Tree automaton

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A tree automaton is a type of state machine. Tree automata deal with tree structures, rather than the strings of more conventional state machines.

The following article deals with branching tree automata, which correspond to regular languages of trees. For a different notion of tree automaton, see tree walking automaton.

As with classical automata, finite tree automata (FTA) can be either a deterministic automaton or not. According to how the automaton processes the input tree, finite tree automata can be of two types: (a) bottom up, (b) top down. This is an important issue, as although non-deterministic (ND) top-down and ND bottom-up tree automata are equivalent in expressive power, deterministic top-down automata are strictly less powerful than their deterministic bottom-up counterparts, because tree properties specified by deterministic top-down tree automata can only depend on path properties. (Deterministic bottom-up tree automata are as powerful as ND tree automata.)



A ranked alphabet is a pair of ordinary alphabet \mathcal{F} and a function Arity: \mathcal{F}\rightarrow\mathbb{N}. Each letter has its arity so it can be used to build terms. Nullary elements (of zero arity) are also called constants. Terms built with unary symbols and constants can be considered as strings. Higher arity leads to trees.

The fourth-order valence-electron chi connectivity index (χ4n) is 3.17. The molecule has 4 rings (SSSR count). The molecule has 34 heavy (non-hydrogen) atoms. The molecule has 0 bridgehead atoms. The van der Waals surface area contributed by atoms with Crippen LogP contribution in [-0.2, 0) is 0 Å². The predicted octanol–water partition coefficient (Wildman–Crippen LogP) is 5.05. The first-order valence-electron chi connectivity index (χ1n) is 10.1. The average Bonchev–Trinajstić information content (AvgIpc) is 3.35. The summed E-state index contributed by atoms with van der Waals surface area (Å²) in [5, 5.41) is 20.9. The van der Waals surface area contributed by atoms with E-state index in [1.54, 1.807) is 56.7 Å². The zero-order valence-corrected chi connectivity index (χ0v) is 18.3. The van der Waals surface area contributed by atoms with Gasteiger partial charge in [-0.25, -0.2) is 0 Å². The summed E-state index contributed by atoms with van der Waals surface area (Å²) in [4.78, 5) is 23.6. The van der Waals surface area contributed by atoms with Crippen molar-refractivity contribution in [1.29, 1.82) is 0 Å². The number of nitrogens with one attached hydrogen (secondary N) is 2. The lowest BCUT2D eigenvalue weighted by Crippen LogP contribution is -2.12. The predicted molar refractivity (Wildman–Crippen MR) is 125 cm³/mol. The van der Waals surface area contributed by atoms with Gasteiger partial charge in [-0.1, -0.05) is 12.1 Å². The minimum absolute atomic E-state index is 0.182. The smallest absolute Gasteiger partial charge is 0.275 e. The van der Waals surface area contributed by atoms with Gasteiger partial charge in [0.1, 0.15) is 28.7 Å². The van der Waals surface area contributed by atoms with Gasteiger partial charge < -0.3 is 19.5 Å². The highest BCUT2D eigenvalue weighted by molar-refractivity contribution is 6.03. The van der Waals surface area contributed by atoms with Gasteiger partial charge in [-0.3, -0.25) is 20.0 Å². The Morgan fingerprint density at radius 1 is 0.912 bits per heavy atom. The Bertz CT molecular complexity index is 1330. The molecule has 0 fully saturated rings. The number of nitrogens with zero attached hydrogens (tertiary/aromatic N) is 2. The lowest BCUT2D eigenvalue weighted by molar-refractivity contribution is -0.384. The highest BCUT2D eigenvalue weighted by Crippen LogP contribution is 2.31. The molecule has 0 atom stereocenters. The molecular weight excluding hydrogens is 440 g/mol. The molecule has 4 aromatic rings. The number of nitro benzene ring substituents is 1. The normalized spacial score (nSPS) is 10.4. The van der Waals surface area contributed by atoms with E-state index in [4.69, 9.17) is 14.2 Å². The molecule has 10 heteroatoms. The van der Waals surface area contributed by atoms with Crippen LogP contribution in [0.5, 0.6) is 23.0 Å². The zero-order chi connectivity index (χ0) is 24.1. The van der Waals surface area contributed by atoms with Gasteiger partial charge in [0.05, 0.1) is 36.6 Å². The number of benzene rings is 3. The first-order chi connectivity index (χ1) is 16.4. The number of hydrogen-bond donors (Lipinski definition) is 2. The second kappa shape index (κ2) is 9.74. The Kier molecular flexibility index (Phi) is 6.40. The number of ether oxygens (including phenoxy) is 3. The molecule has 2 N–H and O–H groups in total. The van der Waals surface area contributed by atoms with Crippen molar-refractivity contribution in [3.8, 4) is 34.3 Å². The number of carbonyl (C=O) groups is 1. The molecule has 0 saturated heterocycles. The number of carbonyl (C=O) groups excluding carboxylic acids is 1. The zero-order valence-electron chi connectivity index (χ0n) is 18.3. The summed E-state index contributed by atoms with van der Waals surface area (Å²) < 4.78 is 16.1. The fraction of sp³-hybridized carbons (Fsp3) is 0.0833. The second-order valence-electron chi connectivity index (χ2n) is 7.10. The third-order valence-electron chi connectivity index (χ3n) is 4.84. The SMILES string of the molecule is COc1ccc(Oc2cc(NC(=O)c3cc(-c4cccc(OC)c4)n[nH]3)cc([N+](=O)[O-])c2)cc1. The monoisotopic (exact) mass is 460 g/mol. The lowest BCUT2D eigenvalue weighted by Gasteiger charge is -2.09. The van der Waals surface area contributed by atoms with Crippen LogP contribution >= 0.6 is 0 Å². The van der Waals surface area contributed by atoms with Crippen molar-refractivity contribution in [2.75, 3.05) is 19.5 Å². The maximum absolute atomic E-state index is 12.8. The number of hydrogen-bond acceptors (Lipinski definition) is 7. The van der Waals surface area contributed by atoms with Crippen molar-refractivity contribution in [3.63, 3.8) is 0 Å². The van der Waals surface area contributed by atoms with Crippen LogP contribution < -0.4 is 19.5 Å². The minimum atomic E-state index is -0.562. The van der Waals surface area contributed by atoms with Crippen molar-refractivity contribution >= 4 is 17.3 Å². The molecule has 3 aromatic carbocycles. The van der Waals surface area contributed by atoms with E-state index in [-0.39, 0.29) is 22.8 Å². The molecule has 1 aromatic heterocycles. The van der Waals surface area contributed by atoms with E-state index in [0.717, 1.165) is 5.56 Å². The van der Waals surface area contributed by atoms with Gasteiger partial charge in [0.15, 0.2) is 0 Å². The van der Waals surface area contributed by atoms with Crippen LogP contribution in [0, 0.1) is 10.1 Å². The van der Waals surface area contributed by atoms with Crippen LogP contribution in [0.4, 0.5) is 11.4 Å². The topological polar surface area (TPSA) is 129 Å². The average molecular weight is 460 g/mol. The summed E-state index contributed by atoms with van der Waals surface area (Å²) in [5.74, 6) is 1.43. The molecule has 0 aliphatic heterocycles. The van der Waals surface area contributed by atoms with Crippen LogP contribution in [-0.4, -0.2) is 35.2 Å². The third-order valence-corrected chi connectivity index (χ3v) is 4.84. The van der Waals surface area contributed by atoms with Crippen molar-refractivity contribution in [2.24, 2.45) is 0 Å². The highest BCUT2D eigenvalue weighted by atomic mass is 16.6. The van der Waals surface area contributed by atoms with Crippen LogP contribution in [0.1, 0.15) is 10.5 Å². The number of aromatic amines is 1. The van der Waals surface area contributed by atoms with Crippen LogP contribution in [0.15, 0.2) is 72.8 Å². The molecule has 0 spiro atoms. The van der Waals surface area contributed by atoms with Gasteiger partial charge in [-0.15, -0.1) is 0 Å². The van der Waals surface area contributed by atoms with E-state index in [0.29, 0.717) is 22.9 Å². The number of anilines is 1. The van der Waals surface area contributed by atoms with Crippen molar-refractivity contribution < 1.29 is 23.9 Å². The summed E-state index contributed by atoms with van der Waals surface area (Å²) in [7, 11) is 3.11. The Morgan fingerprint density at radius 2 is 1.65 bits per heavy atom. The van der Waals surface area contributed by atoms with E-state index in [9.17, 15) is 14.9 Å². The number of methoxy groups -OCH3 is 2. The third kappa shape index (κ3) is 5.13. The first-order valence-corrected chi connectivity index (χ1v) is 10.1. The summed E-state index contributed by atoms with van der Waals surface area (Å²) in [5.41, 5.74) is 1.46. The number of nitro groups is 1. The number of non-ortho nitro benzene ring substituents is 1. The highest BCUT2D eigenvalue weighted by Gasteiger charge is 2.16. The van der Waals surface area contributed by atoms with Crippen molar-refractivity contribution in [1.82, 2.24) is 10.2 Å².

A bottom-up finite tree automaton over F is defined by: (Q,F,Qf,Δ)

Here Q is a set of unary letters (states), F is a ranked alphabet, Q_{f} \subseteq Q is a set of final states, and Δ is a set of transition rules, that is, rewrite rules from nodes whose childs' roots are states, to nodes whose roots are states. Thus the state of a node is deduced from the states of its children.

There is no initial state as such, but the transition rules for constant symbols (leaves) can be considered as initial states. The tree is accepted if the state labeled at the root is an accepting state.

A top-down finite tree automaton over F is defined by: (Q,F,I,Δ)

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